A treasure composed of 239 gold coins discovered in a Finistère mansion

It is a real treasure, made up of 239 gold coins, minted during the reigns of Louis XIII and Louis XIV, which were discovered during work in a manor house in Finistère, we learned Thursday from the house Ivoire Angers which will auction them at the end of September. The discovery of these royal coins dates back to 2019, but has only just been revealed.

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A couple decided to restore the mansion they acquired in 2012 in Plozévet, west of Quimper, in the heart of Bigouden country, the auction house said in a press release. He decides to combine the three buildings of the property into one and entrusts the work to stonemasons. Three craftsmen then discover, inside a wall, a metal box filled with gold coins.

“The box was embedded in the wall, wedged between the stones”, remembers to AFP François Mion, 63, the owner with his wife of the manor. A few days later, “they found above a beam what must have been a purse with a second batch of coins”, he continues.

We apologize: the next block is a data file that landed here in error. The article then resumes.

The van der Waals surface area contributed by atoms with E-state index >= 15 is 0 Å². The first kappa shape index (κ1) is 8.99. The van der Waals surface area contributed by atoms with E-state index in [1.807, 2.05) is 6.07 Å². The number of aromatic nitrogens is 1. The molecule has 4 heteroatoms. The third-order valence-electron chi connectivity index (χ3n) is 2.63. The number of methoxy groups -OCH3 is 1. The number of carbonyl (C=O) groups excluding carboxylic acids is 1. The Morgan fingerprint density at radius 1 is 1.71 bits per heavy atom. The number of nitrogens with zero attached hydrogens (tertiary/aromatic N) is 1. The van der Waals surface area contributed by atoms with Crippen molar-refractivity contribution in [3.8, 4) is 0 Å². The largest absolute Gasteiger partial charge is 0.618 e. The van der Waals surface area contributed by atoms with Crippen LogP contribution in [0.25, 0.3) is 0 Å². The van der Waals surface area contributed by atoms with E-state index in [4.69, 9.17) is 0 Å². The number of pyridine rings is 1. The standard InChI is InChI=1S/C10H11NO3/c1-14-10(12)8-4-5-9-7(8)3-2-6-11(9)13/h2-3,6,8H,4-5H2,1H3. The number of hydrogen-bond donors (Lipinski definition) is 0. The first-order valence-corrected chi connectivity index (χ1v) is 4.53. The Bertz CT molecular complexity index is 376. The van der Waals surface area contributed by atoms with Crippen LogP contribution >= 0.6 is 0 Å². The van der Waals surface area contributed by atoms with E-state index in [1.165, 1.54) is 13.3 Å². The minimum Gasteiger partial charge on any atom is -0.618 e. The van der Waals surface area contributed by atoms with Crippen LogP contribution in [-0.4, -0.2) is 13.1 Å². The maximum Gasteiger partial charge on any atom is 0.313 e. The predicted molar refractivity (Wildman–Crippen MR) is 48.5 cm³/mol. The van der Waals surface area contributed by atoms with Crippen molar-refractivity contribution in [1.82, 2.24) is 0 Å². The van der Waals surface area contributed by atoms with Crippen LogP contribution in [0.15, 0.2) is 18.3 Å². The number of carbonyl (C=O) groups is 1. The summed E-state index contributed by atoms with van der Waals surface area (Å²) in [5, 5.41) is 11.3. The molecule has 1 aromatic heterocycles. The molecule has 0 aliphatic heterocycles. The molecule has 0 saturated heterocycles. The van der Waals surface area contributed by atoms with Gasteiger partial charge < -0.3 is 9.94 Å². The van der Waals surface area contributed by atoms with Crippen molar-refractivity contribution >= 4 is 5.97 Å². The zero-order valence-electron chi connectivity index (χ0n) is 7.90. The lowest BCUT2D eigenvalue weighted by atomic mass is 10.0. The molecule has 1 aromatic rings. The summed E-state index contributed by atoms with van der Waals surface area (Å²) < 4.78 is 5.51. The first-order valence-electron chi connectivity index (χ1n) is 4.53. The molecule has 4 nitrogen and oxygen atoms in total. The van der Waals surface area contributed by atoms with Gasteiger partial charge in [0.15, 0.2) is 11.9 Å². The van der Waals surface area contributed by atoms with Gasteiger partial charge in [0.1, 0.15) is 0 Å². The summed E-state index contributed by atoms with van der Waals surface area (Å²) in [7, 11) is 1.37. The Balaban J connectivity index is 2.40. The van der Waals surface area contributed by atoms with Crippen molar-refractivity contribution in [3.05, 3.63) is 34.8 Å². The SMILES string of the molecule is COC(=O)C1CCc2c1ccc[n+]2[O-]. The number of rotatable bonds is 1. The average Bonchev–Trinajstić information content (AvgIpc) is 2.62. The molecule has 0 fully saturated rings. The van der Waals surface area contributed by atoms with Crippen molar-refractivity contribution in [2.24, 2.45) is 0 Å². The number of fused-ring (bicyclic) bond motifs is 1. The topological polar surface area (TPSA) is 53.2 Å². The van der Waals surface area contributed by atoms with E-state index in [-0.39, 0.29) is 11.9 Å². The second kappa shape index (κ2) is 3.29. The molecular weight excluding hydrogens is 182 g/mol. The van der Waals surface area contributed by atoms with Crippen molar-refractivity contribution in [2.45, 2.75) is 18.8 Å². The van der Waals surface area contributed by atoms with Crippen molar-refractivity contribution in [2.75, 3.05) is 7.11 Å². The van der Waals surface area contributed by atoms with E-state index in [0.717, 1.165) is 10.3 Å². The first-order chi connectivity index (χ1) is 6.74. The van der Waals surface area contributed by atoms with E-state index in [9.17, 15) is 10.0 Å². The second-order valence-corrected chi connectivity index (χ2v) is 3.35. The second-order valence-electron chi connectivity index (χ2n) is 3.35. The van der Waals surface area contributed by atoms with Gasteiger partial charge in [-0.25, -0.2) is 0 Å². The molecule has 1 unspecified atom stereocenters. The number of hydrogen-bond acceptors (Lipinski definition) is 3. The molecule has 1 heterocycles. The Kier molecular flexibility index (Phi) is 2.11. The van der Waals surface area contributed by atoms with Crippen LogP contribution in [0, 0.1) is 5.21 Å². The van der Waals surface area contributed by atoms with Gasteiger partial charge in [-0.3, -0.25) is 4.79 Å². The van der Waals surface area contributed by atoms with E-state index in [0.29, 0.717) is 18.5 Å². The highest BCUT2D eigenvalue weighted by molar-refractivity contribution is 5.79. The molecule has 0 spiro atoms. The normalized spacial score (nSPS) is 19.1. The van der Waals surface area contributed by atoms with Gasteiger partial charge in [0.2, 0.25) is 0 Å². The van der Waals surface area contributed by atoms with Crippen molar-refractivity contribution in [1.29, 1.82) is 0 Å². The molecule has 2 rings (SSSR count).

In total, 239 gold coins, including Louis d’or and double Louis d’or, some very rare, were discovered. Among those, “a double Louis d’or with a long lock of 1646”, a piece estimated at 15,000 euros. “It’s very rare, there are hardly any on the market”, note, interviewed by AFP, Florian D’Oysonville, auctioneer at Ivoire Angers, about this piece illustrating Louis XIV in profile with a wick falling to the bottom of his neck.

This treasure “is considered as the fruit of savings, no doubt from a wealthy merchant or a farmer”, explains the expert who will put the pieces on sale on September 29. The proceeds from the sale, estimated at between 250,000 and 300,000 euros, will be split in half, half for the three craftsmen who discovered the treasure, half for the owners, according to the law in force until July 2016. Since then, according to a new law, the archaeological heritage belongs 100% to the State. But, in this case, it is the date of purchase of the manor, in 2012, which is authentic and not the date of the discovery.